Boris Johnson announces another partial lockdown for England as COVID-19 cases surge


Prime Minister Boris Johnson announced a partial lockdown for England in a bid to contain a resurgent coronavirus outbreak that’s spreading faster than the government’s worst-case projections.

The lockdown will start on Thursday, pending a vote in parliament, and last until at least early December, Johnson said on Saturday in a televised press conference. All but essential shops will close, as will restaurants and bars, though schools and universities will remain open.

The prime minister also announced that state payments will be made to furloughed workers of as much as 80% of their wages through the new lockdown period. Existing assistance measures had been due to end this weekend and be replaced by a less generous program.

“We know the cost of these restrictions, the damage that they do, the impact on jobs and livelihoods and people’s mental health,” said Johnson. “No one wants to be imposing these measures anywhere.”

“But we’ve got to be humble in the face of nature,” Johnson said. Data suggested hospitals in parts of England could run out of capacity in a matter of weeks, he said, and deaths could reach several thousands per day.

The announcement of new restrictions came on the same day as official data showed that virus cases in the U.K. since the pandemic began had surpassed 1 million.

The measures are in line with those taken by other governments in Europe, where infections are also spiking heading into winter. They’re less restrictive than the months-long curbs put in place earlier this year, when schools were closed, and are designed to allow people to keep working.

Still, it represents a significant — and politically risky — change of tack for Johnson, who for weeks has pushed back against another lockdown, calling it the “nuclear” option that could be economically “disastrous.”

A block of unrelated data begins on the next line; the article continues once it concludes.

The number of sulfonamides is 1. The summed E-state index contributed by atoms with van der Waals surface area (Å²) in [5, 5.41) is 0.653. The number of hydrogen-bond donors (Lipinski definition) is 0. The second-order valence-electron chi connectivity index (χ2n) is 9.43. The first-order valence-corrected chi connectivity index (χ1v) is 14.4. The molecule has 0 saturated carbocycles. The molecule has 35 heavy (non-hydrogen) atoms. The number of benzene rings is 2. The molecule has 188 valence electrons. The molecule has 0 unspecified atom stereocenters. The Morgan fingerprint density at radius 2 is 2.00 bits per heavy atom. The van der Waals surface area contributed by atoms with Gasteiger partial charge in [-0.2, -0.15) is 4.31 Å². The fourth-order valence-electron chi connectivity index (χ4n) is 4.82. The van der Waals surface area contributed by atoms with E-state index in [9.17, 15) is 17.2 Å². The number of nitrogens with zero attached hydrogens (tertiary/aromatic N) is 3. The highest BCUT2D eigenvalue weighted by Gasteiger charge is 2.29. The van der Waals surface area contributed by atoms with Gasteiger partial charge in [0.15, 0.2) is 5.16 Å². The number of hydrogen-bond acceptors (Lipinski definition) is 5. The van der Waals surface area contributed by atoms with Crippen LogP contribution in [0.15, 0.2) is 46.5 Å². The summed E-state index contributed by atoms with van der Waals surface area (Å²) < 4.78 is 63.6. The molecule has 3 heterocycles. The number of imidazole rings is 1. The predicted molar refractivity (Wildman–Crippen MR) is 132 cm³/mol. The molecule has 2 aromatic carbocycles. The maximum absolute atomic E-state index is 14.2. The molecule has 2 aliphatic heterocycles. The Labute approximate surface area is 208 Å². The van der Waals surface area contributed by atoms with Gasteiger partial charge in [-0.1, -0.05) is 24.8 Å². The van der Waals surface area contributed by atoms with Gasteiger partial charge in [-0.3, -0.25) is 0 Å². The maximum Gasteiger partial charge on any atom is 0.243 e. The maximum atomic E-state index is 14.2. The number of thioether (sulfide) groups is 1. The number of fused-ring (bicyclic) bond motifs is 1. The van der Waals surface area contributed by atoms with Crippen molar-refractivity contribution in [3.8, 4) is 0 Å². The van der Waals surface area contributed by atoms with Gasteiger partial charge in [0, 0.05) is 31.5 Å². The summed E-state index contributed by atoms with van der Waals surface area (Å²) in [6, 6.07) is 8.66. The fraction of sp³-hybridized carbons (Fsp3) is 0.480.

He focused instead on a 3-tier system of restrictions in England to target localized outbreaks, even as governments in Scotland, Wales and Northern Ireland, which set their own virus-fighting policies, opted for tougher measures.

Johnson spoke alongside Chief Scientific Adviser Patrick Vallance and England’s Chief Medical Officer Chris Whitty after meeting with his cabinet.

The “prevalence of this disease has been going up extremely rapidly over the last few weeks.” Whitty said. He cited a rise in Covid patients in the hospital and warned, “if we do nothing, the inevitable result is that these numbers will go up and they will eventually exceed the peak that we saw in spring.” Vallance said models showed that deaths could potentially be twice as high as the first wave of the pandemic.

The volte-face risks vindicating opposition Labour Party Leader Keir Starmer’s calls for a “circuit-breaker” lockdown, but the data left Johnson with little choice. Cases across the U.K. jumped by nearly 22,000 on Saturday while deaths rose another 326. Britain has Europe’s highest death toll from Covid-19 with more than 46,000 fatalities.

More must-read international coverage from Fortune:

  • Trump’s final campaign push touts his China trade policy—but his signature deal isn’t delivering what it promised
  • Fareed Zakaria: COVID-19 lockdowns are a sign of failure
  • Chinese partner says Pfizer COVID vaccine may reach market by December
  • An all-you-can-fly pass? One airline says the model meets the demands of COVID-era travel
  • The COVID-19 pandemic could fuel a hunger pandemic as food insecurity worsens

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